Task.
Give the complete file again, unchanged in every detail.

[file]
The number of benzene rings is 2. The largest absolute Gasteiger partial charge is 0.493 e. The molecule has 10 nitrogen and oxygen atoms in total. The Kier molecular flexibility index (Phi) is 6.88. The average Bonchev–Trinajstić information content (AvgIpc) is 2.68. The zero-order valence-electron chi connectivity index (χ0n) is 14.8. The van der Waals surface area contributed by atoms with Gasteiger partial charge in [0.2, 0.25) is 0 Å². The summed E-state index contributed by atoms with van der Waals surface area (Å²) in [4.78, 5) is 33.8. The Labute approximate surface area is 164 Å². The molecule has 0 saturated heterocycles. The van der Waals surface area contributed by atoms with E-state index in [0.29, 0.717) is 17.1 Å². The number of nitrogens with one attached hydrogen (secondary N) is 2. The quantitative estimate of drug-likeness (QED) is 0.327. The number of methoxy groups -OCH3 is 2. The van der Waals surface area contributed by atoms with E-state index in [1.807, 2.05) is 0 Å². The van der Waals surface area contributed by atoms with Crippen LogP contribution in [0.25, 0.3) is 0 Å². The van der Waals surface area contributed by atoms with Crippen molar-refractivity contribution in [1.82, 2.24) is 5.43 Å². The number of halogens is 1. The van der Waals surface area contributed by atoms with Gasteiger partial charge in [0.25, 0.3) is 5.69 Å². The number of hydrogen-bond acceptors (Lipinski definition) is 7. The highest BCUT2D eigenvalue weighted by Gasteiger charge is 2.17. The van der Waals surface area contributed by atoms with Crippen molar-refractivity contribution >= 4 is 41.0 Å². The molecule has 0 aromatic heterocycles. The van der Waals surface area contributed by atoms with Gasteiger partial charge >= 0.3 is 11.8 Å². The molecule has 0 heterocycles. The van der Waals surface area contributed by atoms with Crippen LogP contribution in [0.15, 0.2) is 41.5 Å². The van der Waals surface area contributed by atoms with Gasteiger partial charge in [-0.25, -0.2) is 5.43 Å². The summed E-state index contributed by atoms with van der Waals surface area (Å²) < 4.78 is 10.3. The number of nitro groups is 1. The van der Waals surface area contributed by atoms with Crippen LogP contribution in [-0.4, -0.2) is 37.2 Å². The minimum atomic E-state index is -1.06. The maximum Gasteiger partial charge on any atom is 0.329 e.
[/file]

The number of benzene rings is 2. The largest absolute Gasteiger partial charge is 0.493 e. The molecule has 10 nitrogen and oxygen atoms in total. The Kier molecular flexibility index (Phi) is 6.88. The average Bonchev–Trinajstić information content (AvgIpc) is 2.68. The zero-order valence-electron chi connectivity index (χ0n) is 14.8. The van der Waals surface area contributed by atoms with Gasteiger partial charge in [0.2, 0.25) is 0 Å². The summed E-state index contributed by atoms with van der Waals surface area (Å²) in [4.78, 5) is 33.8. The Labute approximate surface area is 164 Å². The molecule has 0 saturated heterocycles. The van der Waals surface area contributed by atoms with E-state index in [0.29, 0.717) is 17.1 Å². The number of nitrogens with one attached hydrogen (secondary N) is 2. The quantitative estimate of drug-likeness (QED) is 0.327. The number of methoxy groups -OCH3 is 2. The van der Waals surface area contributed by atoms with E-state index in [1.807, 2.05) is 0 Å². The van der Waals surface area contributed by atoms with Crippen LogP contribution in [0.25, 0.3) is 0 Å². The van der Waals surface area contributed by atoms with Crippen molar-refractivity contribution in [1.82, 2.24) is 5.43 Å². The number of halogens is 1. The van der Waals surface area contributed by atoms with Gasteiger partial charge in [0.25, 0.3) is 5.69 Å². The number of hydrogen-bond acceptors (Lipinski definition) is 7. The highest BCUT2D eigenvalue weighted by Gasteiger charge is 2.17. The van der Waals surface area contributed by atoms with Crippen molar-refractivity contribution >= 4 is 41.0 Å². The molecule has 0 aromatic heterocycles. The van der Waals surface area contributed by atoms with Gasteiger partial charge >= 0.3 is 11.8 Å². The molecule has 0 heterocycles. The van der Waals surface area contributed by atoms with Crippen LogP contribution in [0.15, 0.2) is 41.5 Å². The van der Waals surface area contributed by atoms with Gasteiger partial charge in [-0.25, -0.2) is 5.43 Å². The summed E-state index contributed by atoms with van der Waals surface area (Å²) < 4.78 is 10.3. The number of nitro groups is 1. The van der Waals surface area contributed by atoms with Crippen LogP contribution in [-0.4, -0.2) is 37.2 Å². The minimum atomic E-state index is -1.06. The maximum Gasteiger partial charge on any atom is 0.329 e.